- Oct 6, 2022
Recently, after reading the book War and Addiction, I realized that there is no such thing as black and white.
The author, Malcolm Gladwell, uses air warfare as a starting point to describe the history of the air Force during World War II and the debates over its different positions on issues such as bombing.
In the book, different positions, different opinions, the collision of sparks, and the moral judgment in people's minds, the author does not say who is right and who is wrong, who is black and who is white, can see the two sides of things.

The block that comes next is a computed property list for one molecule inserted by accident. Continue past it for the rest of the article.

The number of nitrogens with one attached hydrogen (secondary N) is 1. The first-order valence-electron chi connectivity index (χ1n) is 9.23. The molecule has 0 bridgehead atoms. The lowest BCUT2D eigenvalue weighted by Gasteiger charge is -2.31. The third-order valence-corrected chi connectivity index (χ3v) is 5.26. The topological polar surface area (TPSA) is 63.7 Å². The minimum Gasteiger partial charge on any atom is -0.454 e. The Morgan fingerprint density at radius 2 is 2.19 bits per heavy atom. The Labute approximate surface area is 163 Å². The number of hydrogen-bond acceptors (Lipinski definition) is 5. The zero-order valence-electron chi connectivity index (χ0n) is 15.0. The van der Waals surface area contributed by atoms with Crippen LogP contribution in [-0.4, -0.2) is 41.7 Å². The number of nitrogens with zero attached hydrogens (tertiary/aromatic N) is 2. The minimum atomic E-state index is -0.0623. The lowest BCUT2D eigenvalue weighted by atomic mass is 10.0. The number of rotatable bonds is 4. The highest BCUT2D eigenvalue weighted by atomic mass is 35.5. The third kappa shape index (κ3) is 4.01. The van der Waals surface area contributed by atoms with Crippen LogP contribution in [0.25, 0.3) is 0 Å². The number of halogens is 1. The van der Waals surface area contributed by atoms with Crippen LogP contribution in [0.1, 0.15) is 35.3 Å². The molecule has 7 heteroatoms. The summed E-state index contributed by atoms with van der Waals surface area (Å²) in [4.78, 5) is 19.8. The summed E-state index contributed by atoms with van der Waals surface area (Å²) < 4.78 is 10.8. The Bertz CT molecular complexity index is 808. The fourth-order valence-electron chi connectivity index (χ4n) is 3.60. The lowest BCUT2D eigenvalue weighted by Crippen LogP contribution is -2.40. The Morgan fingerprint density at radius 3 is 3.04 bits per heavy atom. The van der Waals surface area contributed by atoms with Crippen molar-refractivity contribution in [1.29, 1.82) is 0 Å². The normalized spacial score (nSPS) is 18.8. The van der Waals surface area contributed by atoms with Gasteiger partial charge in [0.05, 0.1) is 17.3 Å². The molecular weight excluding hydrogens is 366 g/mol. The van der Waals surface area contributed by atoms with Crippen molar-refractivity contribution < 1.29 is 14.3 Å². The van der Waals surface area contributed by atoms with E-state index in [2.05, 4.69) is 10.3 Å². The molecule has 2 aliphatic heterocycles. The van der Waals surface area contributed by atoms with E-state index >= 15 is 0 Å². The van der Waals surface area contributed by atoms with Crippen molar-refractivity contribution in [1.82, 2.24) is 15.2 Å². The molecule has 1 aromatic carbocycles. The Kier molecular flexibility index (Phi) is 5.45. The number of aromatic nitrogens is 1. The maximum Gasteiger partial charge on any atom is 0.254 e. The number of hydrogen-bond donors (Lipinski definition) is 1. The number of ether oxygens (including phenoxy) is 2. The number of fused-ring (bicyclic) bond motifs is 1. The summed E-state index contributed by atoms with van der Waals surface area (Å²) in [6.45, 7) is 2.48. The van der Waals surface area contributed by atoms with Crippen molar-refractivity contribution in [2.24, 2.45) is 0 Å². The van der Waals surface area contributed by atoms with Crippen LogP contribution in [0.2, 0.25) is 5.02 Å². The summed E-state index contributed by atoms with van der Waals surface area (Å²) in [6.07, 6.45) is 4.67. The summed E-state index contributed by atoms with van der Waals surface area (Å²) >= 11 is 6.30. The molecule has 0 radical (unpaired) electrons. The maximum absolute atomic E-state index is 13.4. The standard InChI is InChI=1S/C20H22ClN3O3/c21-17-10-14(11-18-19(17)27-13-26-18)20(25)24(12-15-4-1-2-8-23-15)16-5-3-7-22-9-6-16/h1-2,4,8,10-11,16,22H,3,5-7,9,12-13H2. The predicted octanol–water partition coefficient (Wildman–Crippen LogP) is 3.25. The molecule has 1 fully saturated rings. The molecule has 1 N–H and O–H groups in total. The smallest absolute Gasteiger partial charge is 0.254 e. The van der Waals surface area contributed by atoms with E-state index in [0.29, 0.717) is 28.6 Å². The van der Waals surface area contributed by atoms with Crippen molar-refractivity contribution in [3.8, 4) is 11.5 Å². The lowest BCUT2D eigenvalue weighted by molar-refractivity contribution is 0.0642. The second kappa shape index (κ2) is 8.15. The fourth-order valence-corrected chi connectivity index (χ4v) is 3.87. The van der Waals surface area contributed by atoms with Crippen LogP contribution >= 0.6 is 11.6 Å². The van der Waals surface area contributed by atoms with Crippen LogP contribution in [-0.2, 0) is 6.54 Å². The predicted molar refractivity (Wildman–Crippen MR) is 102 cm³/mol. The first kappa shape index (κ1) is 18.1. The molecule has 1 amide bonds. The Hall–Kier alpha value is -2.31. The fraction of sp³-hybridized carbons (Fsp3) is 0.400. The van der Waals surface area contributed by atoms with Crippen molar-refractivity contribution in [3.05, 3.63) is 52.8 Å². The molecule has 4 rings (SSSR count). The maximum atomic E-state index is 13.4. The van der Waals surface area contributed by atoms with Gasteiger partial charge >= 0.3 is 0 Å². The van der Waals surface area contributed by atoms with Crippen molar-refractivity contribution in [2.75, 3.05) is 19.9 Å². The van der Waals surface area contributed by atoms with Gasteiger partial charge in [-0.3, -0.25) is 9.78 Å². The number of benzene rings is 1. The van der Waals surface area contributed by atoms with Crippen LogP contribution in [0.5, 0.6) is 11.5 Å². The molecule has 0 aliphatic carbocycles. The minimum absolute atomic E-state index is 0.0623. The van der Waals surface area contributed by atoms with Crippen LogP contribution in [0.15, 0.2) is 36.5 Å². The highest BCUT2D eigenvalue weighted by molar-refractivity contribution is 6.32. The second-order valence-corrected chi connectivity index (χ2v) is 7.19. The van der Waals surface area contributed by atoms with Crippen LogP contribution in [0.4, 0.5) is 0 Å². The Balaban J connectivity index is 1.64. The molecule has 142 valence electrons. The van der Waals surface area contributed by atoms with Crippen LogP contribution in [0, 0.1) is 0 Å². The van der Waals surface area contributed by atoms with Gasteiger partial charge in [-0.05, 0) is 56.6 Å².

On the one hand, they advocate precision bombing, destroying important bases to reduce civilian casualties. On the other side of the spectrum are those who argue that area bombing is not targeted, but aimed at destroying all places, including civilians, in order to achieve a quick end to the campaign.
In view of these two points, the author makes a very relevant evaluation. On the one hand, idealism and innovation of future technology are involved. However, due to the immaturity of technology, it is bound to prolong the time line of war and lead to greater casualties. On the other, realism and a desire to win the battle quickly.
In the end, realism prevailed in World War II, but idealism and technological innovation became the direction of the country's future development.
This is a good history of the Air Force and WWII, worth reading for anyone interested in this topic.